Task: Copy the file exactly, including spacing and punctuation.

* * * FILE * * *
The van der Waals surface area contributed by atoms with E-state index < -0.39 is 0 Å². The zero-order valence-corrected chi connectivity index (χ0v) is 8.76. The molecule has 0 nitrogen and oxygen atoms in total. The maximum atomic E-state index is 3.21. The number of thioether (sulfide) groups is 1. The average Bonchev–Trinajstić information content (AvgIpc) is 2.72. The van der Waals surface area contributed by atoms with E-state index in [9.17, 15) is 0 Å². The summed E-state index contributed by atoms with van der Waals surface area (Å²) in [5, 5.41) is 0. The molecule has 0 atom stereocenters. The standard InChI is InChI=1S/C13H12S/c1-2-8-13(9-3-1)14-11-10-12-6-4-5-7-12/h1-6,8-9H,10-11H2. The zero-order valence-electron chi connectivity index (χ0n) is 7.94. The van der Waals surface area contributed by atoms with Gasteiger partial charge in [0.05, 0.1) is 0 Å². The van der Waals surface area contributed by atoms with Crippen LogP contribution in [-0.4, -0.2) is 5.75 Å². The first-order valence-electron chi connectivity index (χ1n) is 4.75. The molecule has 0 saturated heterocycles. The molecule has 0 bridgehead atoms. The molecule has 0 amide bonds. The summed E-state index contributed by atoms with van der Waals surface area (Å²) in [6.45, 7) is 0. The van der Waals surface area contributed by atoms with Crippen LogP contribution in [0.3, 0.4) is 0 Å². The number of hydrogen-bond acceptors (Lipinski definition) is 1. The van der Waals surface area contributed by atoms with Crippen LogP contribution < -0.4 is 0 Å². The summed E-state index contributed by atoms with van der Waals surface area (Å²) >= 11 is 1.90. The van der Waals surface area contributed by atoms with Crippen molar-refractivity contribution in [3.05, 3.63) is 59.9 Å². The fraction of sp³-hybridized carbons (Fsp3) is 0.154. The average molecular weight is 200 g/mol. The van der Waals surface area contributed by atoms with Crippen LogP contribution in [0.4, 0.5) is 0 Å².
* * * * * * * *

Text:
The van der Waals surface area contributed by atoms with E-state index < -0.39 is 0 Å². The zero-order valence-corrected chi connectivity index (χ0v) is 8.76. The molecule has 0 nitrogen and oxygen atoms in total. The maximum atomic E-state index is 3.21. The number of thioether (sulfide) groups is 1. The average Bonchev–Trinajstić information content (AvgIpc) is 2.72. The van der Waals surface area contributed by atoms with E-state index in [9.17, 15) is 0 Å². The summed E-state index contributed by atoms with van der Waals surface area (Å²) in [5, 5.41) is 0. The molecule has 0 atom stereocenters. The standard InChI is InChI=1S/C13H12S/c1-2-8-13(9-3-1)14-11-10-12-6-4-5-7-12/h1-6,8-9H,10-11H2. The zero-order valence-electron chi connectivity index (χ0n) is 7.94. The van der Waals surface area contributed by atoms with Gasteiger partial charge in [0.05, 0.1) is 0 Å². The van der Waals surface area contributed by atoms with Crippen LogP contribution in [-0.4, -0.2) is 5.75 Å². The first-order valence-electron chi connectivity index (χ1n) is 4.75. The molecule has 0 saturated heterocycles. The molecule has 0 bridgehead atoms. The molecule has 0 amide bonds. The summed E-state index contributed by atoms with van der Waals surface area (Å²) in [6.45, 7) is 0. The van der Waals surface area contributed by atoms with Crippen LogP contribution in [0.3, 0.4) is 0 Å². The number of hydrogen-bond acceptors (Lipinski definition) is 1. The van der Waals surface area contributed by atoms with Crippen LogP contribution < -0.4 is 0 Å². The summed E-state index contributed by atoms with van der Waals surface area (Å²) >= 11 is 1.90. The van der Waals surface area contributed by atoms with Crippen molar-refractivity contribution in [3.05, 3.63) is 59.9 Å². The fraction of sp³-hybridized carbons (Fsp3) is 0.154. The average molecular weight is 200 g/mol. The van der Waals surface area contributed by atoms with Crippen LogP contribution in [0.4, 0.5) is 0 Å².